This article examines the development of Leszek Kolakowski's thought, in the context of changing Polish political landscape; from the early Marxist text, critical of the Catholic Church and its doctrine -- to the late books on Augustine and Pascal and sympathetic analysis of the role of religion in contemporary society. The author attempts to discover a continuity in this development; it may by found, the author argues, in Kolakowski's rationalism, understood first in opposition to religion, but later as fed on religious (or “mythical” as Kolakowski calls it) sources, reason's necessary presupposition.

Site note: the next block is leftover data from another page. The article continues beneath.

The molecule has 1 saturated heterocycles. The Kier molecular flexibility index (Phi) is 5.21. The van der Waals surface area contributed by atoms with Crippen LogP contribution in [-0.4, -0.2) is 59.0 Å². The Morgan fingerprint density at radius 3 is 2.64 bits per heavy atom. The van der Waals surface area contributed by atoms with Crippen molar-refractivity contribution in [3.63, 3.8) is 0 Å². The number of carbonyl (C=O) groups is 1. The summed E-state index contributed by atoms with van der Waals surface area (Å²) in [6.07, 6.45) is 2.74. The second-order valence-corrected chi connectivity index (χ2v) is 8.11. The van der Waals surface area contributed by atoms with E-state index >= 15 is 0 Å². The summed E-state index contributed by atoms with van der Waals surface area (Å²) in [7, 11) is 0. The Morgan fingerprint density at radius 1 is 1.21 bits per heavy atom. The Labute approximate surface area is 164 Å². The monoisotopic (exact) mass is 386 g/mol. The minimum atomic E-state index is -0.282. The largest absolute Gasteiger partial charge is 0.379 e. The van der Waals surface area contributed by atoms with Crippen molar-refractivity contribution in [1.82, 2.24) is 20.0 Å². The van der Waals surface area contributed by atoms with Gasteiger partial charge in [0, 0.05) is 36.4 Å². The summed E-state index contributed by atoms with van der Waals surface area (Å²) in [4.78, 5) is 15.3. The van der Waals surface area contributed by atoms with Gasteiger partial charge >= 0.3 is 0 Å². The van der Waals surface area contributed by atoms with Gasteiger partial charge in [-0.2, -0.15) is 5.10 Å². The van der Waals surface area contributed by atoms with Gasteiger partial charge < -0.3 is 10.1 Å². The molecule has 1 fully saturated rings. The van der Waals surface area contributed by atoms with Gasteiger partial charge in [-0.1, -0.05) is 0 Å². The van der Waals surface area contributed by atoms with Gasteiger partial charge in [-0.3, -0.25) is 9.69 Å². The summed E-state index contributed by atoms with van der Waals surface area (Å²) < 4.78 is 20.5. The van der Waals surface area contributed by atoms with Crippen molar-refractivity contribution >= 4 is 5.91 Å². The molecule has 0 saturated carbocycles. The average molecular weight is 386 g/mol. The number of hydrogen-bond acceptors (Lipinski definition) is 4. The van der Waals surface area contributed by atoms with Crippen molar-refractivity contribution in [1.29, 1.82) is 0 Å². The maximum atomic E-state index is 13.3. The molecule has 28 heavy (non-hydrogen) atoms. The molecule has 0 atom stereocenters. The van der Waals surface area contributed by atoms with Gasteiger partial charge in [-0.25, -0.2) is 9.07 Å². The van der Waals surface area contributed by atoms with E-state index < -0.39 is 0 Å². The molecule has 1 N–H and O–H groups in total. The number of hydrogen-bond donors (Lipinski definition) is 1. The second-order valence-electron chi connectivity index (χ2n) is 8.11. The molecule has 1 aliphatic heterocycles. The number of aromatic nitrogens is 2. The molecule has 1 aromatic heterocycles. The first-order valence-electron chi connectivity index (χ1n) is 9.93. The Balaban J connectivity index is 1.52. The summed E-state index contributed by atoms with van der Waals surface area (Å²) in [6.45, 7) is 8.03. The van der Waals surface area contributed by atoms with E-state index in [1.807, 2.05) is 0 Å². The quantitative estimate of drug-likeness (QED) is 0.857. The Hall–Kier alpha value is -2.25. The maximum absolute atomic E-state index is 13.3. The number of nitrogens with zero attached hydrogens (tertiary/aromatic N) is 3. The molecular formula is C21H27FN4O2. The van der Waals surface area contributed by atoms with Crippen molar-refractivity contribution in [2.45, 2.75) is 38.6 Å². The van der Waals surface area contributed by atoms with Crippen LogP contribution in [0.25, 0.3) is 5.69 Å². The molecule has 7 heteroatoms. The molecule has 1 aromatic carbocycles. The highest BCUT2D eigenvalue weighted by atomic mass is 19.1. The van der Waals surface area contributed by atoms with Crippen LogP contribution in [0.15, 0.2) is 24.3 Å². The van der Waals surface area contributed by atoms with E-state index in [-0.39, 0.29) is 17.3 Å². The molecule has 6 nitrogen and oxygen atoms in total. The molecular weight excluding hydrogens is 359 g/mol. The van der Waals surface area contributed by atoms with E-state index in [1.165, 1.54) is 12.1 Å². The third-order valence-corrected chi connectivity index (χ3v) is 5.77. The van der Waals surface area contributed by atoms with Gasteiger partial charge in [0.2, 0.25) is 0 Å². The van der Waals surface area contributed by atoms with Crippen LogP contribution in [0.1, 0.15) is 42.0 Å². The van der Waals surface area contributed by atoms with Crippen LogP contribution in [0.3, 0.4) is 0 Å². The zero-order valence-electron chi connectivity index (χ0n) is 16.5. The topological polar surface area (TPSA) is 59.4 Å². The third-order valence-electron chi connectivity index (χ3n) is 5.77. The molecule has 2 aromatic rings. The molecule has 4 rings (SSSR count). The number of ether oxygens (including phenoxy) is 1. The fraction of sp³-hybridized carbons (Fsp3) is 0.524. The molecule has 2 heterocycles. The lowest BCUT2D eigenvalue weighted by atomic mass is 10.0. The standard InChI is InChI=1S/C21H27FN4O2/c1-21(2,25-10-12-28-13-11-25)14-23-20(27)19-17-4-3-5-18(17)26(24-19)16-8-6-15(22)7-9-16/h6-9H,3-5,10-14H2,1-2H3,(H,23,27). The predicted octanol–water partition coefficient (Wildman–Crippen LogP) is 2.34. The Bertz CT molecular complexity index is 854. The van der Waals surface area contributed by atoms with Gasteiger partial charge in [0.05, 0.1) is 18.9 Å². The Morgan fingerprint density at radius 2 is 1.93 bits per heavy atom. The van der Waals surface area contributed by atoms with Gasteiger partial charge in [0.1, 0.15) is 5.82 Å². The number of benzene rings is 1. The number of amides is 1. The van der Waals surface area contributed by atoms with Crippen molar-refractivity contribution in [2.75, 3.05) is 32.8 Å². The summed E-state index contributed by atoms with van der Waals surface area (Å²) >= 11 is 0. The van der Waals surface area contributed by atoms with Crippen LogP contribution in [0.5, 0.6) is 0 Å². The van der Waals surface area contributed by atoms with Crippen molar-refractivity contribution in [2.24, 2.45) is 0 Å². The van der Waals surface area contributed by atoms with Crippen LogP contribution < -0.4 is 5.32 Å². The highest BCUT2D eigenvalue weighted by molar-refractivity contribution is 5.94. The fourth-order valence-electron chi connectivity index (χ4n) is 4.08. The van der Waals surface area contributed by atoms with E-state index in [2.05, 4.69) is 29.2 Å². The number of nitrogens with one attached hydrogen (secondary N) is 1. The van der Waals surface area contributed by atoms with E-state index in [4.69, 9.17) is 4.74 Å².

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Document Type: Research Article
Institut fur die Wissenschaften vom Menschen Institute for Human Sciences, Spittelauer Lande 3, A-1090 Vienna, Austria
Centre for Citizenship and Public Policy University of Western Sydney College of Arts, Penrith South Dc, NSW 1797, Australia
Publication date: 2010-12-01
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